Potential new treatment for desmoid fibromatosis

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New hope is available for children who have a tumor called desmoid fibromatosis, according to results of a national clinical trial that was led by a St. Jude researcher.

The study found that the combination treatment of vinblastine and methotrexate can reduce tumor size or block tumor growth in most children, according to a report on the results published in the February 10 issue of Journal of Clinical Oncology. In addition, the treatment is well tolerated by children with this disease.

Desmoid fibromatosis is a cancer that arises from cells that help form muscles, tendons and nervous tissue. Although these tumors do not spread to other parts of the body, they are aggressive and can invade neighboring tissues and organs, causing damage that can be fatal.

“To our knowledge, this is the first prospective clinical trial of chemotherapy for desmoid fibromatosis in children,” said the paper's first author, Stephen Skapek, MD, Oncology. “This trial showed that long-term control of the disease requires at least a year of therapy. Therefore, parents and families should understand that since treatment should continue as long as it's well tolerated and there's no evidence that the disease has progressed.”

The national trial followed 26 patients whose age at the start of the study ranged from 7.2 months to about 20 years. Sixteen of these patients had desmoid fibromatosis that had returned after previous treatment, while the other 10 children received this new treatment because clinicians believed that surgery or radiation would not be beneficial.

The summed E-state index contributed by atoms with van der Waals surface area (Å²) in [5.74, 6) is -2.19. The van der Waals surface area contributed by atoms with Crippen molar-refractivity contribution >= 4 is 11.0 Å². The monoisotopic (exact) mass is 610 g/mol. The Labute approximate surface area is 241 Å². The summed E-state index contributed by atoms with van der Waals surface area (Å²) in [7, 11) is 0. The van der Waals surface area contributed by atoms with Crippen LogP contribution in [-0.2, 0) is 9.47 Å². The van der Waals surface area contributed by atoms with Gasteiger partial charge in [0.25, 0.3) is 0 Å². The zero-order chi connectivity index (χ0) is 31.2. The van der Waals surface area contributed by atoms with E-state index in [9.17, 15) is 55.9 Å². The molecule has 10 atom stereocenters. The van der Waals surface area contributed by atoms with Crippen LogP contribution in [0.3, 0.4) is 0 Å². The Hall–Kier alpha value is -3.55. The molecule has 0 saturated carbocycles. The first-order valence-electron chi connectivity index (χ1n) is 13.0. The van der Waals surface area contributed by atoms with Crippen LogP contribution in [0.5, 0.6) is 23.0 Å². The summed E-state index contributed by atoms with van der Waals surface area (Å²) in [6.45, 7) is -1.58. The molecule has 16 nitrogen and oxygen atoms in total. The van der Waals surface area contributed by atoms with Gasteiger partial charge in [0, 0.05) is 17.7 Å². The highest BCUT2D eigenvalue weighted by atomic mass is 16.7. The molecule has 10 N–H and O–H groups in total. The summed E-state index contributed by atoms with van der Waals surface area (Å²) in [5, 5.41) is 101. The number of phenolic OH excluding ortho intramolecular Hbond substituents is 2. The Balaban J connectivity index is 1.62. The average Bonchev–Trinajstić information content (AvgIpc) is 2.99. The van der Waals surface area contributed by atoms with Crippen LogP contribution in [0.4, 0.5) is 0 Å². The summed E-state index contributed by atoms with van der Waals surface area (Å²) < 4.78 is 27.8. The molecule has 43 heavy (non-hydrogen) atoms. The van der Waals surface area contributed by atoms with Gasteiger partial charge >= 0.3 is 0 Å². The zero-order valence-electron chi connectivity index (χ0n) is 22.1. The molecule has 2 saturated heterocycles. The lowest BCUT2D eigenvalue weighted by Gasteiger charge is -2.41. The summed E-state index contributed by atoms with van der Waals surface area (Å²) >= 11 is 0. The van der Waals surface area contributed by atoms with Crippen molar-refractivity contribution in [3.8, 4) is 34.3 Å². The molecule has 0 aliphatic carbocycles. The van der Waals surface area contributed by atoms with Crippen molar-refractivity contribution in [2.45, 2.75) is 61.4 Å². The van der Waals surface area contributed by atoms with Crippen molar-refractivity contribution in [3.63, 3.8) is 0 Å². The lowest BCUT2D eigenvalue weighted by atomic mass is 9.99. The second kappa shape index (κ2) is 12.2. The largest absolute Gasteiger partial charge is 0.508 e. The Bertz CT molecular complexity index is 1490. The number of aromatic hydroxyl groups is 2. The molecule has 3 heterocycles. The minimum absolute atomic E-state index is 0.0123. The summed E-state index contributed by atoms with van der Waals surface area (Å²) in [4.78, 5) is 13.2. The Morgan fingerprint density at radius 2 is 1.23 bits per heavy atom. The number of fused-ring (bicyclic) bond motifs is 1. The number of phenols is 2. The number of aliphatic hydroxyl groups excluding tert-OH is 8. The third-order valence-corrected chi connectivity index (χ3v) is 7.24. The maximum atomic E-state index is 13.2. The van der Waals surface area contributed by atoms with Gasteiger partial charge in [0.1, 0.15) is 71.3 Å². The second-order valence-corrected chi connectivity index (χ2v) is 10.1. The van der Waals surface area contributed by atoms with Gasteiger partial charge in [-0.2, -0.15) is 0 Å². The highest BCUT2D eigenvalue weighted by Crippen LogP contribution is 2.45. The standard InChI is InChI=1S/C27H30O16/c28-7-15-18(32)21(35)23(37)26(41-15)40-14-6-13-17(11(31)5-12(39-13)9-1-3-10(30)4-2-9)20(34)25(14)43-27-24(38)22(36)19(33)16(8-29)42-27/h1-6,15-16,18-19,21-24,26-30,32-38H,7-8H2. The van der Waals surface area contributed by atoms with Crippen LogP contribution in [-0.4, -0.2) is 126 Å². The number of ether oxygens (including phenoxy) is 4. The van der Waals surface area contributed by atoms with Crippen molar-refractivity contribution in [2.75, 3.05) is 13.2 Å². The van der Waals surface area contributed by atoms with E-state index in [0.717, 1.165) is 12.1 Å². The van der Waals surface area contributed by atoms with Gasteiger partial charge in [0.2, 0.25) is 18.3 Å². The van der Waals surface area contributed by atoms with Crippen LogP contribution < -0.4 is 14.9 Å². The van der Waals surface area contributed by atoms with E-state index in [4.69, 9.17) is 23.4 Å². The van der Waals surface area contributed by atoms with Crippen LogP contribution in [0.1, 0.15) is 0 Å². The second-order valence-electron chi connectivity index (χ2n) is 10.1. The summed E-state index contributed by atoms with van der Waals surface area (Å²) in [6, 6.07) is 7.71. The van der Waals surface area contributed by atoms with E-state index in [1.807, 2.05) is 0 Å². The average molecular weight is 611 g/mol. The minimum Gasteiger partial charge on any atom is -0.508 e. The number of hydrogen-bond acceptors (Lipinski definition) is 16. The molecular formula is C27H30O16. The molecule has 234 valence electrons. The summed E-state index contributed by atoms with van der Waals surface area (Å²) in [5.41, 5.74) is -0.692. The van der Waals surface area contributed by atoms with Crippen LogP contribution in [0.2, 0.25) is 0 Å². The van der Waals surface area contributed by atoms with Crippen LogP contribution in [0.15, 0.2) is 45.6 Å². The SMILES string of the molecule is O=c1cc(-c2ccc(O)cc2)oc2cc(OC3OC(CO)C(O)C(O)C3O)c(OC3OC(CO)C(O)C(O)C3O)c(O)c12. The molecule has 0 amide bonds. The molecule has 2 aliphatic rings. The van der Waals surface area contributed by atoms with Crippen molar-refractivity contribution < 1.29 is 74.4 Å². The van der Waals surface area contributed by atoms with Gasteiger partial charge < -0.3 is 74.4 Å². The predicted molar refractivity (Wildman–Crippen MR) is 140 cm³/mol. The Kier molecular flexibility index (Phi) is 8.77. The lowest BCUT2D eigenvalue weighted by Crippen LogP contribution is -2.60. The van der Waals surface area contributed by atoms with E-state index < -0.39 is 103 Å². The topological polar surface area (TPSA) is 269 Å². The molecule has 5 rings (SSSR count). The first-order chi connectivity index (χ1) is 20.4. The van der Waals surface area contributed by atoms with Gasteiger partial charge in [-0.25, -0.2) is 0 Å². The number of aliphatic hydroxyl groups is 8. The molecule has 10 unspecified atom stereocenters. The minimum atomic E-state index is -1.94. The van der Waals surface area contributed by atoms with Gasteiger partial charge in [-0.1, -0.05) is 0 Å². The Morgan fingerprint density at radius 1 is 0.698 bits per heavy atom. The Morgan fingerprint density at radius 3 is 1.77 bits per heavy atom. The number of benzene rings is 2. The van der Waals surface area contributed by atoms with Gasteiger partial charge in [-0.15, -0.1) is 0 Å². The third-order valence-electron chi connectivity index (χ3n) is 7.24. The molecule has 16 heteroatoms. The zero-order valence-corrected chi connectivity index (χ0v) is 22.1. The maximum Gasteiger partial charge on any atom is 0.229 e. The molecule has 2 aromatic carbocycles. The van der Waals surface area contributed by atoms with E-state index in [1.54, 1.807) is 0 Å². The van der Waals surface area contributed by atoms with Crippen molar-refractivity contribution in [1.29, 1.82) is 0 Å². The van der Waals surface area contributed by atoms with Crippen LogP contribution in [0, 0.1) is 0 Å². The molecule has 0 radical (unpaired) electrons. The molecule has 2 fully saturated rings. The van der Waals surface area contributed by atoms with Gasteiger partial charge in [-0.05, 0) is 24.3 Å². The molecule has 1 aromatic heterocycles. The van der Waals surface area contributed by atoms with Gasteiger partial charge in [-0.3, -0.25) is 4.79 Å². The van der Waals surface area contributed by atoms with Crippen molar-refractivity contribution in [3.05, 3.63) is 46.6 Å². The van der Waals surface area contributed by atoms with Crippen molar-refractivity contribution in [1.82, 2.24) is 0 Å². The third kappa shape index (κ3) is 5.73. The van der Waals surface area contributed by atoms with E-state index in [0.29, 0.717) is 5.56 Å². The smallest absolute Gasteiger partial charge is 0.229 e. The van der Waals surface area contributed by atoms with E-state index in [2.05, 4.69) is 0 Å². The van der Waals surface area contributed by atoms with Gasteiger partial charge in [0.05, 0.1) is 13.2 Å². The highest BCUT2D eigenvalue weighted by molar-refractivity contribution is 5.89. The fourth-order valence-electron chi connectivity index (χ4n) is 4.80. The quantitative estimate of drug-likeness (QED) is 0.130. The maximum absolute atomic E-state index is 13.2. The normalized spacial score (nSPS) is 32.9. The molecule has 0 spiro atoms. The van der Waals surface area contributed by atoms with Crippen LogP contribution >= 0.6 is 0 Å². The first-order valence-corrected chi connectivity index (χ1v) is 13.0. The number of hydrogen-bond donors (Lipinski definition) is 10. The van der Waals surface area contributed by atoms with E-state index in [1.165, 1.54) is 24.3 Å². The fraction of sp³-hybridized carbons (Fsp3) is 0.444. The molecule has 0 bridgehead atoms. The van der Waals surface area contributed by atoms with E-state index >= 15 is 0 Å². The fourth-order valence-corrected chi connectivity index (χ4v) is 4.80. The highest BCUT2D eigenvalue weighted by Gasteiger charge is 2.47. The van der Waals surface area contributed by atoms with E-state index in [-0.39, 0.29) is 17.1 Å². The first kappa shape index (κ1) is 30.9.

The investigators found that one patient had a complete response to treatment (no evidence of disease for at least a month); four had partial responses (tumor size reduced by more than half) and three had minor responses (tumor size reduced more than 25 percent but less than 50 percent). The disease progressed in eight patients, three of whom had elected to halt treatment; and eight others patients had not experienced progression of the disease for 12 to 71 months after the end of therapy. 

The trial was conducted with support from the Children's Oncology Group. Other St. Jude investigators included Anne Speights, Cancer Center, and former employee Frederic Hoffer, MD.

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